Riders to watch
The dearth of long summit finishes matched by a lack of flat days gives more riders more opportunities at this year’s Giro Rosa. Pure climbers and pure sprinters will each have their chance, but with the majority of the stages a mix of punchy climbs and fast flats, an all-rounder might be able to better split the difference.
“I think it’s going to be super exciting,” Uttrup Ludwig said. “There’s a lot of teams who have not just one good card — look at Trek [Segafredo], they have Lizzie and they have Longo — they have so many cards to play. It’s like, for us, ‘Which one do we pick?’ I think it’s going to bring some really exciting races and not just a 10k climb where, at the moment, there’s no one that can follow Annemiek. That would be more boring racing if it was just crazy long climbs.”
Although crazy long climbs are van Vleuten’s specialty, she and teammate Amanda Spratt are confident that team tactics will replace individual dominance at this year’s Giro Rosa.
“In my opinion, it is going to be a lot more tactical,” Spratt said. “The time gaps will be smaller and having a strong team, good numbers and a good game plan are going to be critical.”
Of course, the changes to the 2020 format in now way take van Vleuten out of contention; the world champion has dominated the last two editions of the race with five stage wins. She also won two stages of the Giro Rosa in 2017 where she placed third overall.
In terms of team cohesion, Trek-Segafredo brings a tightly-knit team to Italy this week, as well as two GC contenders.
Newly-minted Italian national time trial champion Elisa Longo Borghini has had an impressive 2020 season already, despite spending a few months of the springtime confined to the indoors. Her recent accolades include a sixth-place finish at La Course, second at the European national championships, and fifth in this year’s extremely challenging edition of the Strade Bianche. The all-rounder who rises to the front of the bunch during hilly sections is keen for a win on her home soil.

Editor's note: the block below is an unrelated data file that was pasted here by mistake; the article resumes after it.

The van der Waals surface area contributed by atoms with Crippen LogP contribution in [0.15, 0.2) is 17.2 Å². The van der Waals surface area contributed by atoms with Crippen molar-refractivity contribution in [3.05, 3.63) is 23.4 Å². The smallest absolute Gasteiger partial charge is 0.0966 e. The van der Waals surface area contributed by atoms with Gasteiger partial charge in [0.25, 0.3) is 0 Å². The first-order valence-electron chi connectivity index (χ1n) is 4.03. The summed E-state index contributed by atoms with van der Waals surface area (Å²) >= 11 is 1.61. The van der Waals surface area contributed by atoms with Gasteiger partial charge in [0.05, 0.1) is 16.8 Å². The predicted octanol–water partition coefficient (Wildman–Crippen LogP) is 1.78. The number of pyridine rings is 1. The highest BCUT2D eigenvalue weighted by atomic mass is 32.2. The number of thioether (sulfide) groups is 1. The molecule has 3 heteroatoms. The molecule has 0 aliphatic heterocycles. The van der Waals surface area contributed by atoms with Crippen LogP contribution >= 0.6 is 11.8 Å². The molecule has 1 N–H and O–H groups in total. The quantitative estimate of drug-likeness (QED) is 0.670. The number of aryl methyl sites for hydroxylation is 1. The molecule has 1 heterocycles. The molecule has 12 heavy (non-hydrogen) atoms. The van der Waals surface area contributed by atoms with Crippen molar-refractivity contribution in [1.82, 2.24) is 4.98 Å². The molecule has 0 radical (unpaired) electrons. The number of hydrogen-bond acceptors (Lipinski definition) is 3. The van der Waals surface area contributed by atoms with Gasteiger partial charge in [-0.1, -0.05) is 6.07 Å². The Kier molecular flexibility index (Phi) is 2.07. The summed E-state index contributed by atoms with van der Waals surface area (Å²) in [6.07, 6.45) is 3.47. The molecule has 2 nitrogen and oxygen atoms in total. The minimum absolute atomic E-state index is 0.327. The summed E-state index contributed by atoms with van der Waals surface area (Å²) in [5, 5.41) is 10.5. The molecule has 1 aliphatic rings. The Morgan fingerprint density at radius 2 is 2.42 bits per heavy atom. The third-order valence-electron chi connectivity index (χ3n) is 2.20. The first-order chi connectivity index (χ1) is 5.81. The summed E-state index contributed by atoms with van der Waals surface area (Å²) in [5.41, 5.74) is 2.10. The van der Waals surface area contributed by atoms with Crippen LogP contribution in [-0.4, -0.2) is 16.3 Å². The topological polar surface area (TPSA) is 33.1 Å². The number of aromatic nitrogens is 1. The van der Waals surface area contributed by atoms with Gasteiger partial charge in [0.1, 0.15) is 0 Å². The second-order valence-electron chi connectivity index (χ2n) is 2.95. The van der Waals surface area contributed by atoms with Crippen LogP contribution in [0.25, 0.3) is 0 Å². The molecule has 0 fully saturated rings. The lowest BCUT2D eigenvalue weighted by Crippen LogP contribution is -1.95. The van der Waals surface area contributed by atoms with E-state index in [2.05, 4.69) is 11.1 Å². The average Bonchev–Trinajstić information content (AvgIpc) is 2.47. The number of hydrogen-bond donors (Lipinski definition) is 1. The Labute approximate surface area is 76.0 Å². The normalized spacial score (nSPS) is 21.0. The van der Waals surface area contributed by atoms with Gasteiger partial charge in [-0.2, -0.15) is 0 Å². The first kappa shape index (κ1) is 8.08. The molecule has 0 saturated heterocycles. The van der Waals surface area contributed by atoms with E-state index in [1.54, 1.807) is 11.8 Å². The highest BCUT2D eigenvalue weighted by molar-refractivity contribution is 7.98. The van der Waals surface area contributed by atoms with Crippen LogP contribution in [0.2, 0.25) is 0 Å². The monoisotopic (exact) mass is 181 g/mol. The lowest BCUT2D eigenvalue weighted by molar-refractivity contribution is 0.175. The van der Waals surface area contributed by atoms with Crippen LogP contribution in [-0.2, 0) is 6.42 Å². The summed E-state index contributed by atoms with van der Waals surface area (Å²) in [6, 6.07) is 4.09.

Longo Borghini’s teammate Lizzie Deignan is also in fine form of late, racking up victories at the last two WWT races, GP de Plouay and La Course.
Other riders to watch include Dutchwomen Marianne Vos (CCC-Liv) and Anna van der Breggen (Boels-Dolmans). Both riders boast a wealth of Giro Rosa experience and accomplishment (Vos is a three-time winner, and van der Breggen has two first-place finishes) and excel on the type of punchy climbing that characterizes this year’s route. Team play will also be integral for both women who are backed by impressive squads. Vos’ CCC-Liv teammate Ashleigh Moolman-Pasio will also be a rider to watch as she returns to the peloton after an injury in early August.
Other riders to watch include Uttrup Ludwig, Kasia Niewiadoma (Canyon-SRAM), Demi Vollering (Parkhotel Valkenburg), Mavi Garcia (Alé BTC Ljubljana), and Team Sunweb’s Liane Lippert.
As with every edition of the Giro Rosa, it’s always too early to make the call on who will ultimately wear the Maglia Rosa. This year’s race shouldn’t be any different, with each stage serving as a fresh start.
“The final three stages of the tour get harder and harder,” said Rolf Aldag, sports director for Canyon-SRAM. “They’re for the climbers and it creates a nice battle for the GC as it won’t be all over and done by stage six. No. It still can play out on the final days. Who has the strongest team standing. Who has recovered the best day today and who still has the best legs.”